Dairy producers storing more than 1,000 tons of silage annually, especially corn silage, find that bunker silos are more economical and are more reliable because they are less vulnerable to power failure or breakage of mechanical unloading equipment.

Forages are most often fed free-choice or in a total mixed ration (TMR). When fed free-choice, forage should be available to cattle at all times. Cows without forage or feed for more than 3 hours per day are not full fed. DM intake, and consequently milk production, is reduced when cows are not full fed.

Grain Systems

Tie-stall barns. Feeding cows housed in a tie-stall or stanchion barn generally requires more labor than feeding cows housed in a free-stall barn. Grain can be fed by mixing all ingredients (complete grain mix) except forage, or can be fed separately (high moisture corn) from other ingredients (topdress feeding of protein supplement and/or mineral and vitamin supplement). It can also be included in a TMR. Mechanical equipment is available that minimizes labor needed to hand feed grain. This varies from a simple push cart to computerized monorail feeders to fully automated overhead auger systems filling storage containers located at each cow stall.

Free-stall or loose housing herds. Feeding correct amounts of grain in a parlor is difficult due to the limited time cows are actually in the parlor. Also, parlor efficiency is usually compromised when all or a major portion of grain is fed in the parlor. Elimination of parlor grain feeding will reduce dust and defecation in the milking area, improve cow flow, and reduce overfeeding of low producers and underfeeding of high producers.

Several mechanized grain-feeding systems are available to replace or supplement the parlor grain feeding system.

  1. Free-choice, electronic grain feeders. These units allow cows equipped with an identification unit (either a magnet, key, or chain) access to a feeding station. These systems do not restrict access time or amount of grain consumed per feeder visit. Careful management is required to avoid digestive problems. The major advantages of these systems are a lower initial investment and a simple design.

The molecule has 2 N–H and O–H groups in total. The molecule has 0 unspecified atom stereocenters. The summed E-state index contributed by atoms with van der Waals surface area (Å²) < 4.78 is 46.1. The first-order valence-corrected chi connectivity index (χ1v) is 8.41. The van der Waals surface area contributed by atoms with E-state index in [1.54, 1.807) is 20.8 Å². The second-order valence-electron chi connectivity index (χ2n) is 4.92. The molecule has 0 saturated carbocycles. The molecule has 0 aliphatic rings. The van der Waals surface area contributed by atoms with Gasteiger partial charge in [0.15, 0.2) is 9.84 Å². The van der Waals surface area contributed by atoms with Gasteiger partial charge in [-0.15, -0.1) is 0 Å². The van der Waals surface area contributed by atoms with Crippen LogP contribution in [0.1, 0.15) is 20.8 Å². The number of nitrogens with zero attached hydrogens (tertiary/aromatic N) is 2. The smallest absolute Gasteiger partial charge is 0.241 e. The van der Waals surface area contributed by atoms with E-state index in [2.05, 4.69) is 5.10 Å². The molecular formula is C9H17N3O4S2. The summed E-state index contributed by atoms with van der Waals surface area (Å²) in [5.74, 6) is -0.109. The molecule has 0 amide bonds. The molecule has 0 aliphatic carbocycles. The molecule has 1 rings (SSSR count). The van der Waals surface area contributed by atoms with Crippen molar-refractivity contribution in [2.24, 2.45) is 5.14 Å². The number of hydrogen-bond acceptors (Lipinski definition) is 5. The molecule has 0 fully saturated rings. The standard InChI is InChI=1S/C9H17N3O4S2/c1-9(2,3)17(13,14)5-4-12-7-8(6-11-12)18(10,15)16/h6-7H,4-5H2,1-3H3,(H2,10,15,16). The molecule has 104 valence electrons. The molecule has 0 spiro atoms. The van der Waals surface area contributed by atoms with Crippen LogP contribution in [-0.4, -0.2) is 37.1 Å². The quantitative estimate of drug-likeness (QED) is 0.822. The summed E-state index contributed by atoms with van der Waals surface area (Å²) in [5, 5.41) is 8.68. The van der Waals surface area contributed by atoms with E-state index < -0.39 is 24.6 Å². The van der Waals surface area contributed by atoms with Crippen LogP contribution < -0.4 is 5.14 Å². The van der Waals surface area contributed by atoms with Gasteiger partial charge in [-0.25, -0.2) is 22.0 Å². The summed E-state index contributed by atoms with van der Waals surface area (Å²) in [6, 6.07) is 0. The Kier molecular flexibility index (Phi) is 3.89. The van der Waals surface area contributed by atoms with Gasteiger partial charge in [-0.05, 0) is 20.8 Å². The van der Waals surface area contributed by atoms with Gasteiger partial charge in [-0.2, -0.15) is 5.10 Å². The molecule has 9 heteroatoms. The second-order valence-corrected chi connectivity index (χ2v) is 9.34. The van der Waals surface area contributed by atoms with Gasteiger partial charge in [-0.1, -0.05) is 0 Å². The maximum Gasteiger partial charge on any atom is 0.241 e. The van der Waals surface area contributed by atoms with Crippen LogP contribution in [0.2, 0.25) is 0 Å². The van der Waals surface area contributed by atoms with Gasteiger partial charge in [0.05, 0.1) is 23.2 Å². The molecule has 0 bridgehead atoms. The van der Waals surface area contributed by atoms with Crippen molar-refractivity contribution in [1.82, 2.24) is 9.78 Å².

2. Preset or computerized grain feeders. These systems control the maximum amount of grain individual cows receive during a set period of time. Initial costs of these systems vary widely depending on herd size and complexity of the system. Some features associated with computerized feeders include:
    a. A printer to list individual and total daily grain intakes.
    b. Identification of cows not consuming their allocated grain amount.
    c. Ability to proportion the grain allocation over time.
    d. Ability to proportion more than one grain mix or bin contents.
    e. Warning system to signal a feed blockage, component problem, or power interruption.
    f. Milk data combined with other information to provide more herd management information.
    g. Capability of providing the entire daily grain allocation for individual cows and/or for the whole herd through computer feeders.

Regardless of which feeder system is selected, successful adoption requires excellent management. Recommended number of cows per feeder is between 20 and 25. Stall length, protection of the unit, and location of the unit relative to cow traffic patterns also can affect success of the unit. Table 13 lists typical rates at which cows consume various types of grain.

Another method of feeding grain in free-stall or loose housing is through a TMR with forages and all other feeds combined. Separation of cows into production groups is recommended for this method to succeed.

A survey of the top 50 DHIA herds in Minnesota in 1991 indicated method of grain feeding had no effect on milk production (Table 14). Success with any method requires that the nutrient content of the grain portion of the ration complement the forage program and provide the nutrients necessary to meet requirements for the desired level of milk production.

The amount of supplemental protein fed is usually controlled by making it part of a grain mix or TMR, or by top dressing. However, lick wheels are one means by which protein supplementation is offered free-choice. Intake of urea-molasses (liquid supplements) from lick wheels usually averages from 1 to 2 pounds per animal daily. If feed is limited, intake can increase to 5 to 10 pounds per day and can result in urea toxicity problems. Lick wheels generally are not recommended for lactating cows with differing protein needs, since cows are unable to balance protein needs. The lick wheels may have value, however, when the protein requirement of all animals in a group is uniform, such as with dry cows and growing heifers. Consider cost of liquid supplements and do not depend on the cows' ability to balance protein needs.